Being a part of a club or group will also help you feel like you belong. It’s easy when you first go to college to feel separated or even homesick. Joining a group on campus will help defeat those feelings.

5. Office Hours Will Save You

Professors keep office hours for a reason. They don’t do it just to check a box on their requirements. It really can help you.

The one-on-one time you get with a professor during office hours lets you form a bond with that professor. They will give you advice and help you navigate their class and more. 

The connection you develop with them might come in handy later in the semester. If you can’t get a project done on time or you need some help with the class they will feel more agreeable to cutting you a break.

Don’t be passive during office hours. Ask them questions. You’ll learn more and you might find you enjoy the class more than you realized was possible.

6. Don’t Skip Class

8 am classes are a drag. But skipping early classes, or any classes really, will come back to haunt you. 

You might be able to find the information from that class elsewhere, but you’ll miss the stuff the professor tells you that isn’t on the curriculum. Professors provide crucial information in class that you can’t get from a book.

If you do miss a class, talk to your professor during office hours. They will appreciate your honesty.

Don’t make it a habit. Be prepared and organized. That way you’ll get to class when you should and you won’t fall behind.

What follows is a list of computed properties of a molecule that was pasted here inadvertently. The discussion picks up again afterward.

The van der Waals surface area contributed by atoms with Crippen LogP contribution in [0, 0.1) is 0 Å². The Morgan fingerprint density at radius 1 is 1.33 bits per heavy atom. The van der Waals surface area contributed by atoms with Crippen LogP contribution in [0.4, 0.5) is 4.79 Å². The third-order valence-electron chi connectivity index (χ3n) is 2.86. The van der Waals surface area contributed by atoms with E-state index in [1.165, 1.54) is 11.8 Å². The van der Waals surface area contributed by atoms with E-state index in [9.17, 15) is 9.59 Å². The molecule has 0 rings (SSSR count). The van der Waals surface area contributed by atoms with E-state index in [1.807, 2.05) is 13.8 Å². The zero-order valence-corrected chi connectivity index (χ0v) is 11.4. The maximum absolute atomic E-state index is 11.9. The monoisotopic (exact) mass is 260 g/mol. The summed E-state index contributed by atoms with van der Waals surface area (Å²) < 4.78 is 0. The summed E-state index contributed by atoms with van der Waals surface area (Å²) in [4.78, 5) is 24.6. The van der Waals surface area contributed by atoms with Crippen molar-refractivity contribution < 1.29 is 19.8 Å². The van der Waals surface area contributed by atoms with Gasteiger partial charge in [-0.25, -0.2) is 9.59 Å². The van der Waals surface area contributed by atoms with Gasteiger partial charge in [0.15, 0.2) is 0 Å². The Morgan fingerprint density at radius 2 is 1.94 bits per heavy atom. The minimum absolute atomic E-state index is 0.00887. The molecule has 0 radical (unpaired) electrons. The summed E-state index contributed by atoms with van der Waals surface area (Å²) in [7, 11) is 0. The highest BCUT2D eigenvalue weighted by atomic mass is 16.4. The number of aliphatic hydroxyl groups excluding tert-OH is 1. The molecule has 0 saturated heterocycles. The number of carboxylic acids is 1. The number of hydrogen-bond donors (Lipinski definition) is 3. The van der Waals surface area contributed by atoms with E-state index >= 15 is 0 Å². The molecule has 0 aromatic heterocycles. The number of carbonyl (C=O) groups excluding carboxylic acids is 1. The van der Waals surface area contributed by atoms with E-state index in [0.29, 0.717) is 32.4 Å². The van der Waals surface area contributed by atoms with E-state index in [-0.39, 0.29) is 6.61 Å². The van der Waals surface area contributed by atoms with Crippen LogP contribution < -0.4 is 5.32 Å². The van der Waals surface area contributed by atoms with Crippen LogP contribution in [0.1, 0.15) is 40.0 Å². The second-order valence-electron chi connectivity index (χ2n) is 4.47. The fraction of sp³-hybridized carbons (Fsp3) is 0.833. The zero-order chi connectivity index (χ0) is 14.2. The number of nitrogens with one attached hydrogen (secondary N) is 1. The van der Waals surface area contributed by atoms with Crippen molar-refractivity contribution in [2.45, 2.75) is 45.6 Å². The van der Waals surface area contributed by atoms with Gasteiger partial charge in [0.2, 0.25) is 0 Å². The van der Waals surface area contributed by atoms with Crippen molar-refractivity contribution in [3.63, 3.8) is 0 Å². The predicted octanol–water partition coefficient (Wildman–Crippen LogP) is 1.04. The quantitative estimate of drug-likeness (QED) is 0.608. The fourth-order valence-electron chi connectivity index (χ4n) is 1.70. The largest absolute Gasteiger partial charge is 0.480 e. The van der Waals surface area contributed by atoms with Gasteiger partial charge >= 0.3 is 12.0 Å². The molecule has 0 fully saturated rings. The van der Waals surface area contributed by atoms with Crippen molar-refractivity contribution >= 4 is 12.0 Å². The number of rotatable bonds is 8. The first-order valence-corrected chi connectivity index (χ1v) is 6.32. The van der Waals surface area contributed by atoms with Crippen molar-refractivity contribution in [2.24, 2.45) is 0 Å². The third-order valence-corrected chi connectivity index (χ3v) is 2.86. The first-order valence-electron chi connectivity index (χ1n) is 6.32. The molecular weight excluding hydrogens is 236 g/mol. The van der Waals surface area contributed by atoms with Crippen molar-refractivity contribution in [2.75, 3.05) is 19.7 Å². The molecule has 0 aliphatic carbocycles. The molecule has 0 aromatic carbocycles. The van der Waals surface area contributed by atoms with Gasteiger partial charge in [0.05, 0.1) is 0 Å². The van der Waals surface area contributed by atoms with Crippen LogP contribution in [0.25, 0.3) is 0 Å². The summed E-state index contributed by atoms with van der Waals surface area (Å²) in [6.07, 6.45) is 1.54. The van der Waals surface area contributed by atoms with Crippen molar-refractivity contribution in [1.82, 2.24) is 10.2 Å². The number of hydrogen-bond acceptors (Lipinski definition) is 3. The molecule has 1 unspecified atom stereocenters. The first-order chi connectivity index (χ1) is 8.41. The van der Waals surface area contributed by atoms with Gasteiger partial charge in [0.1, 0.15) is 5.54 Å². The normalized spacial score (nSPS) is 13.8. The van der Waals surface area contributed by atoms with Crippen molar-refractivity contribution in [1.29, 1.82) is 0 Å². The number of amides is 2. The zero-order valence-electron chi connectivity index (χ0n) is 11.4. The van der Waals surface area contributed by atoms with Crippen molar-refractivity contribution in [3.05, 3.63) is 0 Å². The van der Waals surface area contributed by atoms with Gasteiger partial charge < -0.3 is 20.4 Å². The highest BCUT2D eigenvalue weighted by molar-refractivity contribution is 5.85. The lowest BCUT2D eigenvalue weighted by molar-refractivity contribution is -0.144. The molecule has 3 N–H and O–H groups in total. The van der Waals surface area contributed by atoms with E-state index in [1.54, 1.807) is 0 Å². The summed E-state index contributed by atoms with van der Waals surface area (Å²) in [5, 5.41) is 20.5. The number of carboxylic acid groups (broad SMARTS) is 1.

7. Relax and Take a Break

Freshman year at college is stressful. Everything is new. You’re away from home for the first time, and you’re out of your comfort zone.

One of the best tips to surviving college is to pay attention to your mental health. Give a gift to yourself. Relax and take breaks.

Taking breaks in your day to give yourself some time to do the things you enjoy will pay off in the long run. These breaks will help you relax. They also give you a chance to spend time on things that make you happy.

Relaxing in a stressful environment isn’t easy. But you need to remember to chill for an hour or two from time to time. 

If you find yourself feeling too stressed talk to someone. Universities have advisers and services to help with stress. Take advantage of them, so you aren’t dealing with tough mental situations on your own.

Remember These Tips to Surviving College

You’re at college to study and get your degree. But you’re also there for the experience. Keep these tips in mind to help you enjoy your experience.

These tips to surviving college cover the various parts of campus life. From socializing to studying and beyond. You’ll need to adopt the well-rounded approach that we’ve outlined here.

One of the ways we can help is to take the stress out of getting your textbooks. Whether you want to rent, buy, or sell textbooks, we’ve got you covered. Check out our website today to see all the options we offer to get the textbooks you need to survive your freshman year.

About the Author

Christopher Manns

I was born in the UK, grew up in Canada and have lived in the USA since the 90s. I love my family, water sports, ice hockey, skiing and soccer. When I'm not helping people save money on textbooks, I'm travelling with my wonderful family and playing sports.